Phoenix program aims to help small businesses survive big builds


Whether customers come for the pollo peño or the seaweed-topped Chino fries, the new streetcar construction made it difficult to access Chino-Mex, a family-friendly fusion restaurant on South Central Avenue in Phoenix.

For Carlos Castillo, the owner of the restaurant, construction coupled with the COVID-19 pandemic threatened his two-year business.

However, it did get financial help from the Small Business Financial Assistance Program (SBFAP) which was launched last January by the city of Phoenix and Valley Metro, the regional public transportation agency.

“It helps pay the payroll,” Castillo says. Although his restaurant is not right next to the rail project, it is affecting his business. “Sometimes they don’t have left or right turns, so it takes longer to get to the restaurant. They change lights all the time or they close the entrances. As a result, customers have to find new routes to the restaurant to avoid construction that started in the summer of 2020.

Administered by Prestamos CDFI, LLC, the one-year pilot program is funded by both the city and the Phoenix Community Development & Investment Corporation. Grants are available to small businesses affected by Valley Metro LRT projects as part of Phase II of the Northwest Extension and South-Central / Downtown Extension.

Valley Metro and the City of Phoenix turned to Prestamos to interview companies, determine their eligibility, and assist them with the application process on their site. website.

“We opened the application process in mid-March of this year and we started receiving applications, mainly in April and May,” said Terry Gruver, community relations for Valley Metro. “The goal is to try to help businesses sustain and overcome any impact of construction near them. One of the goals is to help businesses that rely on foot traffic i.e. customers who come in through the door, as opposed to a call center.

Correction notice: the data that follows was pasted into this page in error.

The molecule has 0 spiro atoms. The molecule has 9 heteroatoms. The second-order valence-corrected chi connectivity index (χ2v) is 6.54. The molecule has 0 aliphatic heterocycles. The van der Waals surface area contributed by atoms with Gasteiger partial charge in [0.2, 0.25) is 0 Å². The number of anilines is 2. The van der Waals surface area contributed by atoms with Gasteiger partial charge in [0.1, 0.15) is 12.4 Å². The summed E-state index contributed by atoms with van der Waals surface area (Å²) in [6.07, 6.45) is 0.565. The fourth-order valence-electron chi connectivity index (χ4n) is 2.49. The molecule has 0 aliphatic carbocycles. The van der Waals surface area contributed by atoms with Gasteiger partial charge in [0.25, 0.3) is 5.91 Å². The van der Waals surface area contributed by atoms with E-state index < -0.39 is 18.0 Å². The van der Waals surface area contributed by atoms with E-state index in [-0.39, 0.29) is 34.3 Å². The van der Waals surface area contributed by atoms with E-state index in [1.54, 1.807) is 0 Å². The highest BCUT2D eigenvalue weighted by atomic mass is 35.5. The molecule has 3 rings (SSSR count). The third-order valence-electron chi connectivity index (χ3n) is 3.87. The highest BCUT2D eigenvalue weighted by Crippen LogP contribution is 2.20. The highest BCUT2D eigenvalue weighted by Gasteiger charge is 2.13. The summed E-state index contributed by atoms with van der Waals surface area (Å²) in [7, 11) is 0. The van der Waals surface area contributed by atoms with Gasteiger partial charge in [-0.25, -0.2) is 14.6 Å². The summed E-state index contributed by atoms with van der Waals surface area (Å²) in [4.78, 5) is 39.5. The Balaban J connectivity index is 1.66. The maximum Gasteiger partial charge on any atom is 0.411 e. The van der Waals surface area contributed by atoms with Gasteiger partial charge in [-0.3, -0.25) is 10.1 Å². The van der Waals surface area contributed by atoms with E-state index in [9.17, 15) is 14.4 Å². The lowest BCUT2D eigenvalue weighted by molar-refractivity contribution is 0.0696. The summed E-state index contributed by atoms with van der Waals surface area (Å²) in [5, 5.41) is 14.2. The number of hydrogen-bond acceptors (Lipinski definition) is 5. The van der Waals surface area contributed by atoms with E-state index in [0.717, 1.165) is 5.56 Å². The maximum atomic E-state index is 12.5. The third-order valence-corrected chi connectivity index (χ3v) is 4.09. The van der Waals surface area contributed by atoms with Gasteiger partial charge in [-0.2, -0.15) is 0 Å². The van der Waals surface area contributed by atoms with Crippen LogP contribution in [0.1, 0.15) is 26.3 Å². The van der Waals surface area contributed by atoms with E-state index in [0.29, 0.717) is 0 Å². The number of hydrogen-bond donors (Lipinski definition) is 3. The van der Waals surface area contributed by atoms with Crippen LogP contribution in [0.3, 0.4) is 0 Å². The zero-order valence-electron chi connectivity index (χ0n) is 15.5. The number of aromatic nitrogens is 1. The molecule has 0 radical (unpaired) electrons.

The South Central Extension is a five mile route that will connect South Phoenix to the regional light rail system. This region in particular has more small businesses, many of which are owned by minorities or women. “So that was really the goal when the city put the funding in place; to really help the most vulnerable and local businesses along the way, ”said Gruver. In addition, the program administrator had to demonstrate bilingual capacity and an understanding of the communities that would be affected and that needed to be served, attributes that Prestamos possessed.

Since the program’s inception, $ 253,000 in amounts up to $ 9,000 has been distributed to 50 companies, says Susan Tierney, director of communications for Valley Metro. So far, this is only a small percentage of the businesses affected – there are 566 businesses along Phase II of the Northwest Extension and the South Central / Central Extension hub – city, according to Tierney, and at least one local business recently cited the construction of the light rail as a major factor in their closure, but not all companies are eligible. They must earn less than $ 500,000, be locally owned, and have 15 or fewer employees. The grant money these businesses have received can be used for business operating expenses such as rent or mortgage payments, utility costs, insurance, and payroll. It cannot be used to pay taxes.

“We know it’s a challenge for businesses when they’re in an area where business is disrupted,” Tierney says.

When the program ends in early 2022, Gruver says the city and Valley Metro plan to review the effectiveness of the program and see if there are any areas that can be improved.

But for Castillo, from Mexico, the money coming from Prestamos made a big difference. “They walked me through the app and it was very straightforward,” he says. “[Without the grant] we would be long gone.

This story is part of our series, CDFI Futures, which explores the community development finance industry through the prism of equity, public policy and inclusive community development. The series is generously supported by Partners for the Common Good. Sign up for PCG’s CapNexus newsletter on

Frances McMorris is a Tampa-based writer who has served as a court and legal reporter for the Wall Street Journal, New York Daily News, and Newsday. She specializes in legal and commercial matters.

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